When they say that everything happens for a reason, I guess my reason is to take the time to stop and appreciate things because after all, it is hard to focus on things when you move so quickly that life is a blur.
Amy Weisberg, Topanga Elementary Charter School
Amy Weisberg, our featured teacher this month, is a hardworking, inspirational figure in early elementary education in Los Angeles. With a BA in Sociology from UCSB and a MA in Education with an emphasis on Organizational Leadership from CSUN, Mrs. Weisberg has been teaching in the Los Angeles Unified School District for thirty years and in the Kindergarten program at Topanga Elementary Charter School for the past sixteen years. She shares, “I love working with the youngest students and watching them grow and change during the year.”
At Topanga Elementary, Mrs. Weisberg developed the “Developmental Kindergarten Program,” a transitional kindergarten program that is described as a sort of a “half-step” between the pre-school experience and traditional kindergarten classes. The program allows students “caught in the middle”—due to California’s late cut-off date—to advance more naturally to the next grade. For her development of this unique kindergarten program, Mrs. Weisberg received the Lori Petrick Educator Award, bestowed by the Palisades Charter School Foundation. The award honors excellence in education delivery and recognizes best practices utilized in K–12. To learn, more click here.
Mrs. Weisberg also conceptualized and oversees her schools “Garden Villa,” a working garden for the students that was jumpstarted with a grant awarded to the school from the California Instructional School Garden Program. To learn more, click here.
A few weeks ago the Skirball education department received a surprise—a whimsical and beautiful book featuring photographs of Mrs. Weisberg’s students with their own animal creations. The handcrafted animals—a bird, a zebra, a moose, a Very Hungry Caterpillar, and a polar bear, among others—were inspired by their visit to Noah’s Ark at the Skirball and made from recycled and repurposed materials that they brought from home, like pinecones, steamers, nails, and corks. “It was a very collaborative project,” Mrs. Weisberg explained, “which is pretty much the way I run my classroom—utilizing each parent’s strengths to enhance the kindergarten experience.”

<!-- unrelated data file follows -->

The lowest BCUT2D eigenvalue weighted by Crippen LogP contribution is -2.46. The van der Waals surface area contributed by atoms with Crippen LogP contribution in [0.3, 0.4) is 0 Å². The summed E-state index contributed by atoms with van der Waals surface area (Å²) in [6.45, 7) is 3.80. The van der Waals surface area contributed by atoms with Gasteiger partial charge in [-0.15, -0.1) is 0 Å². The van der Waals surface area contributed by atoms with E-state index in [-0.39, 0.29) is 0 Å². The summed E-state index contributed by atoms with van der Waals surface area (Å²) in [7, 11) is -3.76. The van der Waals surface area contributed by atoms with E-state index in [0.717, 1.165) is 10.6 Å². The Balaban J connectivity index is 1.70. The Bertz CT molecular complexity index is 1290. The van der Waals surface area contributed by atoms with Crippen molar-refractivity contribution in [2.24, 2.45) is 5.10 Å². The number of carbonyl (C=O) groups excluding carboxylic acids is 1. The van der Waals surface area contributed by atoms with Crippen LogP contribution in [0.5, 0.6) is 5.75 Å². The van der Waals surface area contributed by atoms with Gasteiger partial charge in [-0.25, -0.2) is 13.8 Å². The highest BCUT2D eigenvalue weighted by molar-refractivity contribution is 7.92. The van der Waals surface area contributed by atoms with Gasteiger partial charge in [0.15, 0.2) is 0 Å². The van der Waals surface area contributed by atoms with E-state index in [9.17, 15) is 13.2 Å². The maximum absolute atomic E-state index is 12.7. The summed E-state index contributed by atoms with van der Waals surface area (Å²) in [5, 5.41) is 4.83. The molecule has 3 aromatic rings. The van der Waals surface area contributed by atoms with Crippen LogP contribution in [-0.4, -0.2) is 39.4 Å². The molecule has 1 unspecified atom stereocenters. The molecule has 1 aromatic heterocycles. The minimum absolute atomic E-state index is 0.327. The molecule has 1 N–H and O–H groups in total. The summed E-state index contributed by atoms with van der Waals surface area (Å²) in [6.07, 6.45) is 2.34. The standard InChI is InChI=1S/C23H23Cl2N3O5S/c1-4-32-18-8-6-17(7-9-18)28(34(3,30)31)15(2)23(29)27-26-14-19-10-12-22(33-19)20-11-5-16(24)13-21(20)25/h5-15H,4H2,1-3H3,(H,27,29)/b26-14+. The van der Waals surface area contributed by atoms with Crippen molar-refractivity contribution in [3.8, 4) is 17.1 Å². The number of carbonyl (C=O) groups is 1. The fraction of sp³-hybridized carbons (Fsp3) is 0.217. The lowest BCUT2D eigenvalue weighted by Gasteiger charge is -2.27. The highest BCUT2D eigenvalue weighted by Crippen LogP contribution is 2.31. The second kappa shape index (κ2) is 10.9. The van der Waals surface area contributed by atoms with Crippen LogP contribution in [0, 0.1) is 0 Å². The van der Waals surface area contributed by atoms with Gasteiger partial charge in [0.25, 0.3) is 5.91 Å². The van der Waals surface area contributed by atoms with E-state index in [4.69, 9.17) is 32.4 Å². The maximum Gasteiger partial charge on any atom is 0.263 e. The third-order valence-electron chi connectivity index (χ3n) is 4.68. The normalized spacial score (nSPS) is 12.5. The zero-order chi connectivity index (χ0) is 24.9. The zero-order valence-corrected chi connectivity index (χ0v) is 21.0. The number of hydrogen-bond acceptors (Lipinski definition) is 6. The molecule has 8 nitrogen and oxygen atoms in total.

Mrs. Weisberg has been married for twenty-seven years and has three daughters, ages 18, 20, and 25. All three daughters are highly involved in the arts: one graduating from UCLA with a theater degree, one at UCSC studying music, and the other beginning her college career as a dance major.
Diet: figurative: a regular occupation or series of activities in which one participates : a healthy diet of classical music.
It is the beginning of the new year and my life is on a diet that represents my aspirations for positive change, moving forward, visualizations of goals and dreams and a healthy outlook on life. This is very ambitious, I know, to tackle an assortment of life habits at one time, but I like to look at it as a life makeover and by doing so, I am developing regular activities.
The first part of my life diet is an actual diet to increase my health. This involves eating differently and developing habits that will become part of my lifestyle. I have help from Jenny Craig and am enjoying the structured manner the program uses. I like having someone tell me what to eat, provide the food and encourage me by telling me how wonderful I am progressing. I like not thinking about the food I am going to eat, not cooking and not having to make too many choices. I like the results!
Jenny Craig encourages a food, mind, body approach to weight loss and there is a lot of encouragement to have a regular physical exercise plan. That is another part of my diet: developing the habit to exercise daily and make it a regular part of my day. I have started by walking each day for one hour and increased the yoga (good for the mind) classes I am taking.
The third part of my diet is a positive self direction. I am willing to seriously consider the possibility that Thoughts Become Things and am actively practicing visualizing my personal goals. I am opening my self up to happiness by creating my own Happiness Project (www.thehappinessproject.com) and taking the time to read the writing of others on a similar quest.
The fourth part of my diet is to develop financial intelligence. I am determined to understand investing, budgets and how to simplify my life. I am dedicated to this path and am happy for the expertise of others who have started exploring before me. I have found the following people/websites useful:
http://www.simpledollar.com, http://www.suzeorman.com,www.mint.com, http://www.creativecatalyst.com, http://www.jennycraig.com, http://www.thoughtsbecomethings.com